I'm a believer in the potential of many sustainability strategies and schemes to fundamentally transform the relationship we have between ourselves and our surrounding environment and socioeconomic relations. But simply shouting,"Urban Agriculture!" or, "Buy Local!", or my all-time favorite, "Think Glocally" doesn't actually give us any particular strategy to actually transform these relations. If you find GHG emissions to be important, fair wages to be vital to a functioning city, and re-invigorating culinary practices as a way to better connect people, then we should pursue strategies that actually meet those goals and to figure out what scales are appropriate to act those out. It is entirely possible that reconnecting people to a culinary tradition or relationship with food may involve going to a national chain grocery store and holding cooking classes. Maybe we should advocate for national minimum wage reform to guarantee a fair wage for all of our workers. My point is this...if you want greater social equity, better labor relations, a more sustainable food system, then you should seriously look at strategies to reach those specific goals and recognizing that attacking these issues requires actions at multiple scales, not just the local.

As always, keep it surly. And please, please, please stop recommending "going local" as a strategy to solve societal ills. Free yourselves from the local trap.

Friday, November 9, 2012

Why Shouldn't Planners Go To Jail?

Ed Blakely has a recent column out on planetizen where he says that planners should be jailed for their management of urban development. Now, this is a bit of a tongue in cheek statement. I was in the roundtable last week at ACSP in Cincinatti when I first heard him say this as a joke in a discussion regarding planning and the black community. His basic question is entirely legit: why aren't planners held responsible for their actions?

He's clearly not advocating for the jailing of planners if you read the column, thus my confusion at some of the tepid responses I saw on the Planning and the Black Community Division facebook page. Blakely calls for the type of planning and cities that big-time urbanist folks call for constantly. He wants cities that are environmentally sustainable, socially just, and culturally diverse and he makes an explicit claim regarding the central role of planners within these processes. He just makes the extra step in saying that planners should be held responsible to the visions and standards they constantly espouse and celebrate and yet never seem to actually meet.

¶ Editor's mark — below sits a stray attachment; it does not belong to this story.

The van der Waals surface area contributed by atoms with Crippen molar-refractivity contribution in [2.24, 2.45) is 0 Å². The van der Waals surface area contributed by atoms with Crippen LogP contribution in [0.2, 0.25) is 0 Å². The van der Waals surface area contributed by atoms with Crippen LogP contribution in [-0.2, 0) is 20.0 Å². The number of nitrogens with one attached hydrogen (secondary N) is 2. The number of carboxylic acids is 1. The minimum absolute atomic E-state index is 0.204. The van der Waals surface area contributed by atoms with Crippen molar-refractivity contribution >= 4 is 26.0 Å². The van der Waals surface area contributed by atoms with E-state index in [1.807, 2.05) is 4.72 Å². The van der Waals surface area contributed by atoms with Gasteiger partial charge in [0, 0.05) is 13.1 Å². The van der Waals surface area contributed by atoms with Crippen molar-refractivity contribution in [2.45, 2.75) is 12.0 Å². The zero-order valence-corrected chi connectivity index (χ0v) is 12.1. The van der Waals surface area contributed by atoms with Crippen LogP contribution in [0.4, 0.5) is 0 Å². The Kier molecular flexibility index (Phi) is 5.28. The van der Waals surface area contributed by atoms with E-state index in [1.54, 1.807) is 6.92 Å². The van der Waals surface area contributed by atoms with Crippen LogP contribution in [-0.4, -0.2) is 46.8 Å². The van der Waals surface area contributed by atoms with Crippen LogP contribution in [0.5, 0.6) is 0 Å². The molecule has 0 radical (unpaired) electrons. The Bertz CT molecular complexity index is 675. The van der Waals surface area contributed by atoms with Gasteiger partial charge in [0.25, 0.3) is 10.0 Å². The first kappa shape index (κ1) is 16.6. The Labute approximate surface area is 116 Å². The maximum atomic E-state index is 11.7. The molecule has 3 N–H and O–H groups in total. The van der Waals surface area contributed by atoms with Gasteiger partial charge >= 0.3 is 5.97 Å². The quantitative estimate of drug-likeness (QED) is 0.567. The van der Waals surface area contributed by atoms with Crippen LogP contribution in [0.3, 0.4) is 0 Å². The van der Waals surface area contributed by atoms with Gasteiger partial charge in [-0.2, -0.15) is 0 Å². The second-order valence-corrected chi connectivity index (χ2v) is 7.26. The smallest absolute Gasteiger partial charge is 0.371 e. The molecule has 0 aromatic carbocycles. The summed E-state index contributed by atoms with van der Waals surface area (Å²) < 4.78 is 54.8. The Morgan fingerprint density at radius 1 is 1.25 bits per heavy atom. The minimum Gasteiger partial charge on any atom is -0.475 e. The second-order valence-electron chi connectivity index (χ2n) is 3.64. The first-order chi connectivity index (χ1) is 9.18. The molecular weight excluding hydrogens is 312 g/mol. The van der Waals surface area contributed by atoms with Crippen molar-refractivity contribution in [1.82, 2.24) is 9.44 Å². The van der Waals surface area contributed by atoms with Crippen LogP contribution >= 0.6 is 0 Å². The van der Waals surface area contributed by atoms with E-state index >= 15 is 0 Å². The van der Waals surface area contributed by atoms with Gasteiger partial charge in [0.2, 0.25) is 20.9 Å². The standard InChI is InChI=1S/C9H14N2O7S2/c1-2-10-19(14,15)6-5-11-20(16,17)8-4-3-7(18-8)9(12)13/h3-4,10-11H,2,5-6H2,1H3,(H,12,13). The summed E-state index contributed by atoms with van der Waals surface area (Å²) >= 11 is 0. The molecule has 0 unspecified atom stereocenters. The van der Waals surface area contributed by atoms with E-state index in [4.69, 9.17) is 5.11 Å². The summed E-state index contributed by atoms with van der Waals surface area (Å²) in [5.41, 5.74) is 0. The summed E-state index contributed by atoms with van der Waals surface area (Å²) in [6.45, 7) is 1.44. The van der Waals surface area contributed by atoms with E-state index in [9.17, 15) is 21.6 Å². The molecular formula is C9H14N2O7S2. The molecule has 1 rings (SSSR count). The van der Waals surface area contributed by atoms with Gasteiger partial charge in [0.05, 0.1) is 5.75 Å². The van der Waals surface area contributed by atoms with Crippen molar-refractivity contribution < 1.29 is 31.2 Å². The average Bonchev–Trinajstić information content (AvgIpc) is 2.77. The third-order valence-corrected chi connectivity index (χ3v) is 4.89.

We celebrate Smart Growth as sprawl continues relatively unabated (at least until we have a major national recession that kills our housing market). We call for integrated, equitable cities and yet the APA or mainstream planning groups do nothing to decry travesties like the recent case of St. Bernard Parish in Louisiana trying their damnedest to keep affordable housing out of their community because they won't want to be around black people with the assistance of planners and a virulently racist city council. We discuss problems of mass unemployment and continued poverty and yet we celebrate real-estate development urban playgrounds as "economic development" even as we displace the poor and marginalized from our central cities. Let me make this abundantly clear: planners are entirely complicit in these cases. I recognize the very real limits imposed upon public planners, in particular, but if we purport to offer strong normative visions of what cities should be and if we claim we have an ethical obligation to preserve our natural resources and to encourage greater social equity and inclusive economic development, then we should be held to those ethical standards. Otherwise, we just get a free pass and when the same old stuff happens we just chalk it up to planners not having "real" power and move on. If that's the tact we're going to take as a field, fine, but stop pretending like your normative visions count for anything and just be honest that we're little more than glorified rubber-stampers that can make awesome graphics and run a population projection every few years.

We need to do more as a field/profession to demand more from us. Otherwise we'll continue to see urban development go down the negative, wasteful patterns that they have for the past 60 years and we'll constantly be waiting for the next hurricane, gas crisis, or economic collapse to do the work we should've been doing in the face.

Sunday, November 4, 2012

Quick ACSP Reflection

So I spent the past 4 days in sunny Cincinatti, OH for ACSP's annual conference. I co-presented a paper with my adviser looking at whether climate action and sustainability plans incorporate economic development or equity into account. The presentation seemed to go well but what follows is just a quick listing of some observations and thoughts I collected over the past few days on a variety of notepads, bar napkins, and phone notes...